« Last Edit: November 04, 2015, 01:00:09 AM by Tiberius Decimus Maximus »
We could not understand because we were too far and could not remember because we were traveling in the night of first ages, of those ages that are gone, leaving hardly a sign - and no memories. We are accustomed to look upon the shackled form of a conquered monster, but there - there you could look at a thing monstrous and free.

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Re: Weird Historical Amour and Weapons
« Reply #21 on: November 04, 2015, 01:04:30 AM »
Indian swordsmiths were nutcases. I reckon some idiot with a time machine accidentally dropped skyrim concept art in northern India around 1500 ad.

Almalexia

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Re: Weird Historical Amour and Weapons
« Reply #22 on: November 04, 2015, 01:10:11 AM »
But really, god bless them. They challenged the limits of the imagination when it comes to building a deadly weapon: whereas European swordsmithing basically honed it down essentially to a single, simple, efficient design, Indian smiths created an explosion of diverse swords and weapons. That and they had access to the real Damascus swords, of Wootz steel, and the science behind those things are crazy. They're bound together with goddamn nano-tubes if I'm remembering the science correctly. Though I even forgot to include the Urumi, the Indian whip sword in this list, which is a shame.
We could not understand because we were too far and could not remember because we were traveling in the night of first ages, of those ages that are gone, leaving hardly a sign - and no memories. We are accustomed to look upon the shackled form of a conquered monster, but there - there you could look at a thing monstrous and free.

It isn't an adventure story, is it Mr. Hayes?


NUQAR'S Kentucky "Nuqar" James XXL

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Re: Weird Historical Amour and Weapons
« Reply #23 on: November 04, 2015, 01:31:31 AM »
How dare you criticise the magnificent European sword. Its blades are so varied and diverse, so magnificent and smörgåsbordian, that the mere thought of those beautiful metal shafts brings me to tears.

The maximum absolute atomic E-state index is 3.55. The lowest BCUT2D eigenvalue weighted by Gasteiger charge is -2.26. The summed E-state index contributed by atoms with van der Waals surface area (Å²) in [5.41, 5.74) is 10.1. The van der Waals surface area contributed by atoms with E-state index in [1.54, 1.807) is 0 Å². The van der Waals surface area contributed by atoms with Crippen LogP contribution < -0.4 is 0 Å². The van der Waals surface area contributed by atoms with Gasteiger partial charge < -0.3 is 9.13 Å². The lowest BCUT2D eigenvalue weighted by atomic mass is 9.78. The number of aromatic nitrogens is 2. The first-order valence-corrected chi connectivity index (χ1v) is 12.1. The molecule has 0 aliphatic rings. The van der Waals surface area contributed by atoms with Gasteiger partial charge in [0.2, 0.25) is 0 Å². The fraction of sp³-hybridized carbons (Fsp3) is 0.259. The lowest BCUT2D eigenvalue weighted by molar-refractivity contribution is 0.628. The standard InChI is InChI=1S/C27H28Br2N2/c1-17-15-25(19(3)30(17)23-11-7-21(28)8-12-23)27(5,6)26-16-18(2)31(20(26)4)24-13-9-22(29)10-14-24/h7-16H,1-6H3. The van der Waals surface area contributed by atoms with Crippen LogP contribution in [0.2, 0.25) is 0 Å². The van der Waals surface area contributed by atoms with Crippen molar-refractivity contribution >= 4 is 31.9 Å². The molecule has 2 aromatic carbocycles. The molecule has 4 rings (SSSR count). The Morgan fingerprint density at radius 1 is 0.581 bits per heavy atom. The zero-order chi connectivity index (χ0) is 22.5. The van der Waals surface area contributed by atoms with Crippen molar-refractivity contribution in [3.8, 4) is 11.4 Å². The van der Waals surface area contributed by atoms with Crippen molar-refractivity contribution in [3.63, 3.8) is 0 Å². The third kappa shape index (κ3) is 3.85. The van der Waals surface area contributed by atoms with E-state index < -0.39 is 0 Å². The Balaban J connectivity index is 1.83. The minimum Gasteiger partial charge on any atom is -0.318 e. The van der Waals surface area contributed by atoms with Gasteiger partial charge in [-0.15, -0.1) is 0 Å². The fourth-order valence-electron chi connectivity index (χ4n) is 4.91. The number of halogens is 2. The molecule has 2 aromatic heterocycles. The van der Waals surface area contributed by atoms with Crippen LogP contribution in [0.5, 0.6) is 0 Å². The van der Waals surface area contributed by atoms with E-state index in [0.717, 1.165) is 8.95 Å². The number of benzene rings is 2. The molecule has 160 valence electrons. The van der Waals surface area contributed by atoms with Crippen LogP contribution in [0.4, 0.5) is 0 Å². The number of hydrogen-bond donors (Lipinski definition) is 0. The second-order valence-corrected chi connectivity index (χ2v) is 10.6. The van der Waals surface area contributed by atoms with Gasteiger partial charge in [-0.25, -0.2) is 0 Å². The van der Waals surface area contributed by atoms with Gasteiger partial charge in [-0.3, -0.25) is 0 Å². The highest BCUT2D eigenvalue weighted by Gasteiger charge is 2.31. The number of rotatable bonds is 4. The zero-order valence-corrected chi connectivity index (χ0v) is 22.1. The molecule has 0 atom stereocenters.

\Marius_Marich

The reason is probably the prevalence of deliberately unconventional, duel-focussed martial arts in India. Some of the weapons are so specialist you wonder who made them and why. For example the tulwar's hilt disc is designed to cut into your hand if you move your wrist, training you to use the curve at full arm's length. And the serrated swords are probably for cutting into fabric.
There's a similar thing with west African swords. Weird-ass blade with odd curves, kinks and tips ( :fruity:), probably for the same reasons.

Scuba Steve

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Re: Weird Historical Amour and Weapons
« Reply #24 on: November 04, 2015, 04:03:04 AM »
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I don't even know, dude.

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matmohair1

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Re: Weird Historical Amour and Weapons
« Reply #25 on: November 04, 2015, 05:46:10 AM »
 :D that dagger kind'a rings a bell...

"A ceremonial dagger described by Jotnvtne consisted
 of 3 daggers of which the top 2 had their blades sheathed in the handles
of the lower 2.This was carried by one of the 3 envoys sent to Louis IX at Acre in I252
;
Another carried a funeral shroud wrapped round his arm, to be presented
to the king for his own burial should he reject the Assassin demands.
Another ceremonial weapon recorded by Joinville was a long-handled axe carried before the
Old Man of the Mountain, the haft of which was covered in silver and had daggers fixed to it in some way."


Ian Heath - Armies & Enemies of the Crusades 1096-1291

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And probably the most insane looking Tulwar I've ever seen. I swear Indian smiths don't give a ****, they'll make fantasy swords if they want to.
:wink:

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« Last Edit: November 04, 2015, 08:23:54 AM by matmohair1 »

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Re: Weird Historical Amour and Weapons
« Reply #26 on: November 04, 2015, 08:04:58 AM »
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An Ottoman Turkish sword of almost unparalleled beauty. I admit I had forgotten about this one, and tears came to my eyes upon seeing it again.
The whole post is amazing, but this is some crazy good stuff.
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RC-1136

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Re: Weird Historical Amour and Weapons
« Reply #27 on: November 04, 2015, 09:47:29 AM »
I've seen quite a bit of those strange combinations of axes, firearms and swords in real life but the Indian stuff always perplexes me again! Great stuff!


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I don't even know, dude.

This one reminds me of a so called "Sturmsense" (storm scythe) used during the second Turkish siege of Vienna by the defenders:

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(V) (;,,;) (V)

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Re: Weird Historical Amour and Weapons
« Reply #28 on: November 04, 2015, 11:54:28 AM »
This one reminds me of a so called "Sturmsense" (storm scythe) used during the second Turkish siege of Vienna by the defenders:

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Some kind of "crowd-control" weapon?

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Re: Weird Historical Amour and Weapons
« Reply #29 on: November 04, 2015, 01:24:55 PM »
It seems incredibly clunky and unwieldy in anything but very specific tasks, even as a farmers tool.